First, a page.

Dick Pinney's Guidelines: It's a great time to fish troutBy DICK PINNEY August 26. 2017 10:06PM
By now most of the trout streams and rivers are at a low period. We don't know how long this will last because of a big storm brewing to the south of us but if it doesn't hit, this is a great time to scout the local trout streams for concentrations of fish that often choose the deeper pools with shade, spring holes, or the mouths of smaller, spring-fed streams where they join the main stream.
This is the time of year when stealthy scouting can put you right on the bull's-eye, but it also puts you in a position where some responsibility on your part can protect some spawning native book trout if you choose to just catch and keep all the fish in those precious places.
I like to use a short and light fly rod, a short leader of no more than six or eight pound test. Four or five foot length is plenty. To that leader we will tie a small (size 10 to 12) wet fly that is sparsely dressed. That completes our rig!
The trick is to be as stealthy as you can be, and not to try to wade in this water and also to stay away from the brook as far as you can. Very carefully approach a good-looking spot to swing your wet fly across and downstream, and watch for a fish to dart out of some cover or ripples to grab your fly.
This is where some calm nerves are needed, as one mistake like splashing the water or sending a cloud of silt downstream can put you out of business for 100 yards of stream or more.
Some people that use this technique like to fish upstream to avoid scaring fish. We personally like to fish downstream because we use an across and downstream cast (more like a swinging of the fly and leader) as we'll let the fly do a natural drift. When the leader is tightened up by the current, a natural swing through the deeper parts of the pool can be the most effective method. Stealth in doing everything is key to having good results.
When I'm trying to bring a couple of brookies home to eat, we'll usually crimp down the barb of the fly's hook, making it sort of barbless. This enables us to release the fish with a minimum of contact with our hands. Sometimes just slacking on the pressure of the line and hook will allow the trout to just shake off the hook.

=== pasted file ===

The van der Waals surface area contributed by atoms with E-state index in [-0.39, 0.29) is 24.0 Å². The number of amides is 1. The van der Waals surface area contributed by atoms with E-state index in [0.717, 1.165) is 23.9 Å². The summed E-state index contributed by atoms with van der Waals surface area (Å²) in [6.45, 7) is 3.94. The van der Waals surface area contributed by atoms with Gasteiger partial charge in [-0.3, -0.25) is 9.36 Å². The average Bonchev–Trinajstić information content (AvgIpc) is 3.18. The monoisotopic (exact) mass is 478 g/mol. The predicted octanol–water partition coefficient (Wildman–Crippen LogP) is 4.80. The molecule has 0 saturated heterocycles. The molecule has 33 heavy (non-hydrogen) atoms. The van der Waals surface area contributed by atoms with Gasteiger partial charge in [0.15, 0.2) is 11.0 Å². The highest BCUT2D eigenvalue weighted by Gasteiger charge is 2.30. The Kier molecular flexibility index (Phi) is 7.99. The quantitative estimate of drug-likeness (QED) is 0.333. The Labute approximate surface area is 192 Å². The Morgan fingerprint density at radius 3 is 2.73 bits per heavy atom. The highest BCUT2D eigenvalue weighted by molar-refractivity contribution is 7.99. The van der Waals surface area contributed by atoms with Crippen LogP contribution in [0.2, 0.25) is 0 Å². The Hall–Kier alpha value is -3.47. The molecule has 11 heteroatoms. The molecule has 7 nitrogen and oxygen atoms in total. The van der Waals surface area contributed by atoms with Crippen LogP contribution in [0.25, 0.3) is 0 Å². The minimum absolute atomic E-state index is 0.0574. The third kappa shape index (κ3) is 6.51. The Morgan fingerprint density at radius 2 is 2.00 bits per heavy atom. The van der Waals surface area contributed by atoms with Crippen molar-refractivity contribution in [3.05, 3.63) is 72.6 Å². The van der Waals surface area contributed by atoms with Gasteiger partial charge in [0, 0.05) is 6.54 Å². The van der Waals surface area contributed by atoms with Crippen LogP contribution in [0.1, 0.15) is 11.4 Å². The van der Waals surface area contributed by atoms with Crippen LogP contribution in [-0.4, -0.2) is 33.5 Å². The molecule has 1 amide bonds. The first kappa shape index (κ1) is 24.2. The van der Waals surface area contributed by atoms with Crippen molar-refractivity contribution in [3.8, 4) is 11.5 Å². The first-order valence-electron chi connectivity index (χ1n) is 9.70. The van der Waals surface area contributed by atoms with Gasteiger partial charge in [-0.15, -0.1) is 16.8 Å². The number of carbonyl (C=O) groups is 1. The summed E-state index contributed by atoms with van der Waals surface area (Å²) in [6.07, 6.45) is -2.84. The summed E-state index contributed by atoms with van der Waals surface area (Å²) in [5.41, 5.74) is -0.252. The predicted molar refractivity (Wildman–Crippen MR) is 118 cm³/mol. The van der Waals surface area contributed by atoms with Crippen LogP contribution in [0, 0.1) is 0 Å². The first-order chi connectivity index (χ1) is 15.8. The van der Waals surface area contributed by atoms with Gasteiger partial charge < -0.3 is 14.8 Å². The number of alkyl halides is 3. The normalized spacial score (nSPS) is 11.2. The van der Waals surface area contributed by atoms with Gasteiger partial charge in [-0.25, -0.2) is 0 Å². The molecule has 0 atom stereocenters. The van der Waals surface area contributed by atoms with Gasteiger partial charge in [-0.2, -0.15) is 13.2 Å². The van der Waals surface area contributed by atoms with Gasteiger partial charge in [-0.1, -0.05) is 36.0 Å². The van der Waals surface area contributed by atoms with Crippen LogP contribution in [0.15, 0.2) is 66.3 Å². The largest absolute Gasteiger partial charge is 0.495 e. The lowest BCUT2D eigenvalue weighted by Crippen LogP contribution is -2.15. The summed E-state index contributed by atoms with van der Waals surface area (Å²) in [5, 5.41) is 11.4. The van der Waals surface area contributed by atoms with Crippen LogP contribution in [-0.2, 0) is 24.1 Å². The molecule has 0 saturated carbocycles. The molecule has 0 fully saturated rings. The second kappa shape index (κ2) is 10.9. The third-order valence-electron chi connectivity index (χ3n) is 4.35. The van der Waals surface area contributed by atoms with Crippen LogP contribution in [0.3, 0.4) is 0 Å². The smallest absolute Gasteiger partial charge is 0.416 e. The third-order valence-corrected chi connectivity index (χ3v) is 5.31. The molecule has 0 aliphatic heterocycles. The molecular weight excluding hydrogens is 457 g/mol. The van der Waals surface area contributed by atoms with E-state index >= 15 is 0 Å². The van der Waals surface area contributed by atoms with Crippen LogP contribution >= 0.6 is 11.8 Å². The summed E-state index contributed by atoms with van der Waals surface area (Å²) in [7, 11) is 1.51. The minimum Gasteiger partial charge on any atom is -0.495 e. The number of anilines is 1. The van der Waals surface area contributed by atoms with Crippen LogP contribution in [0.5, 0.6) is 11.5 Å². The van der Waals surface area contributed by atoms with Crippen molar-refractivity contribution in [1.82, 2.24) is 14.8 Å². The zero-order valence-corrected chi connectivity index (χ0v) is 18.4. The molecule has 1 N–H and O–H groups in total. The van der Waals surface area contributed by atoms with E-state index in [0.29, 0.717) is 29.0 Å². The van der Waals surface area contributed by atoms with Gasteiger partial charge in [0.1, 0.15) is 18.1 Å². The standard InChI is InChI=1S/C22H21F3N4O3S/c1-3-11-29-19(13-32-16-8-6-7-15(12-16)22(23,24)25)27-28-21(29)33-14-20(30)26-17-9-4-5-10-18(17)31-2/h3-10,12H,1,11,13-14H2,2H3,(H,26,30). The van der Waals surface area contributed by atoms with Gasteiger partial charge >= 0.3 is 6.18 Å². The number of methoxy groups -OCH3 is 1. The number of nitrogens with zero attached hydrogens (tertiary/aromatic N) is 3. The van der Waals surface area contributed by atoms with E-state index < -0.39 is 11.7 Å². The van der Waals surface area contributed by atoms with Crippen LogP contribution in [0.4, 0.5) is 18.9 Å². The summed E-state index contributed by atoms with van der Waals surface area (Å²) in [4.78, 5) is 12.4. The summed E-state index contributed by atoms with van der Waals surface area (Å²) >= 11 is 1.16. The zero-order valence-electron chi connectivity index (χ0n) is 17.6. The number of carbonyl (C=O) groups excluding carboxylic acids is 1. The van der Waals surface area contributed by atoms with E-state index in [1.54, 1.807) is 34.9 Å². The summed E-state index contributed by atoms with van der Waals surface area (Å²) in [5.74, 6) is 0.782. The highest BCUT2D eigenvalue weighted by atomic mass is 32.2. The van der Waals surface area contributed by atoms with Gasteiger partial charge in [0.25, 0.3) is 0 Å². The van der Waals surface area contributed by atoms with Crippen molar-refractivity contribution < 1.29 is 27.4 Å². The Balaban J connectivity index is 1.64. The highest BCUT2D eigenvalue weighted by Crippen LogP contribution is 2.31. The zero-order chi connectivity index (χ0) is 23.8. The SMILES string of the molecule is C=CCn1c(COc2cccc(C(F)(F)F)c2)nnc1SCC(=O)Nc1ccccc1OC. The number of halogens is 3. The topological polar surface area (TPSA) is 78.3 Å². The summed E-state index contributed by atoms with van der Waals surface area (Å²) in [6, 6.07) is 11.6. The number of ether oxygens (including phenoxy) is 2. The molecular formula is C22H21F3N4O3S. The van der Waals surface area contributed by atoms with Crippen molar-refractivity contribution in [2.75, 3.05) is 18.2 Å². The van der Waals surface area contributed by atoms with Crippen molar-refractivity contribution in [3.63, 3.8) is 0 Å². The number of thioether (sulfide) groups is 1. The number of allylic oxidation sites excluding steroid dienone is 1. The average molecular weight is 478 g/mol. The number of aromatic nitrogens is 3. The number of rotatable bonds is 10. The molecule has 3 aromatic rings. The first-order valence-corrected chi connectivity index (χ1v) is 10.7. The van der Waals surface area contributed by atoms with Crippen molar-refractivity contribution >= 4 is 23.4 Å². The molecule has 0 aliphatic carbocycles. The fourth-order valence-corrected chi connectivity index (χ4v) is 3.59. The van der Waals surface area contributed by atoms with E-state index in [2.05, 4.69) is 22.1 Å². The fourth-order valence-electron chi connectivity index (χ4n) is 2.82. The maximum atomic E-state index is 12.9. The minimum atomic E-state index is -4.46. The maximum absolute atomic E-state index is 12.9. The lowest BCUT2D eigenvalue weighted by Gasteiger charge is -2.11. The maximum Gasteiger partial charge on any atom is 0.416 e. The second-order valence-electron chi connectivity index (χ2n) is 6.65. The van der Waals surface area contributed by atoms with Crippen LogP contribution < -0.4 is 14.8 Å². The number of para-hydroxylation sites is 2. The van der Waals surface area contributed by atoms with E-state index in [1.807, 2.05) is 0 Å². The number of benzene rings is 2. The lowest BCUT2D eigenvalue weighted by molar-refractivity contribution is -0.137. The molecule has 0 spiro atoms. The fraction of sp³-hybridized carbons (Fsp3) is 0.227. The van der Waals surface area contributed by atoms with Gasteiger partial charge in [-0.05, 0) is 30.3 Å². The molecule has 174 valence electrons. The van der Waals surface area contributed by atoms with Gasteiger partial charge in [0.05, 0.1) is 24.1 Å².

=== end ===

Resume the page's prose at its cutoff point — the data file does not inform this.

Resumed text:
Unless it is a big fish, we'll try to get it out of the water as soon as possible, just lifting our rod and swinging the fish up and toward us on the stream edge. Often if we can see that the hook is just barely hooked, we will give the rod a couple of shakes and hope the fish throws the hook.
When we have to remove the hook, we'll make sure we support the fish with one hand and remove the hook with the other. The practice of trying to just shake the hook free can cause a lot of damage to the fish's mouth. Don't do it unless you can be sure that the hook has just barely sunk into the edge of the fish's mouth!
If we're going to take a few fish home for a real treat, we'll wrap them in an old towel we'll keep in our kit and try to keep them in the shade as much as possible. When we plan on keeping a fish or two, we'll always have an ice-lined cooler in our vehicle. We don't dress them (remove the guts) until we get home to our fish processing board.
These fish are always too small to be filleted! We'll most likely cut into the gut and remove the entrails and stomach. Cutting off the head removes some precious meat. So don't cut the heads off!
Jane likes to roll the processed fish in a tray of white flour. We like ours fried in good oil such as olive oil. Several of my friends prefer to also roll them in corn meal. We are not in that extra move. But we do like to sprinkle some good grape vinegar over our cooked fish for a bit of a spike in the flavor. We love to use tartar sauce on some of our larger fish fillets such as striped bass but that is overkill when you're preparing and eating small native trout!
Do not fish any of your favorite small trout streams too hard. If you take only a dozen or so fish a season, you could be hurting the bulk of a very vulnerable population of native trout.
If you make these fishing trips into an experience and not just fishing, you can enjoy the calls of wild birds, the sightings of different wild animals and critters such as frogs, snakes, turtles and we'll often spook woodchucks, flush a grouse or two and, when we're really lucky, we enjoy watching a doe and fawn if we get the opportunity. And we've also seen does come storming by us with a buck not far behind! These kinds of opportunities take the sting out of days when you come home open-handed.
Maybe we'll see you out there. But if we see you before you see us, we'll be just as happy.
Drop us an email at DoDuckInn@aol.com and get out there and get you some.
Dick Pinney 's column appears weekly in the New Hampshire Sunday News. Email him at DoDuckInn@aol.com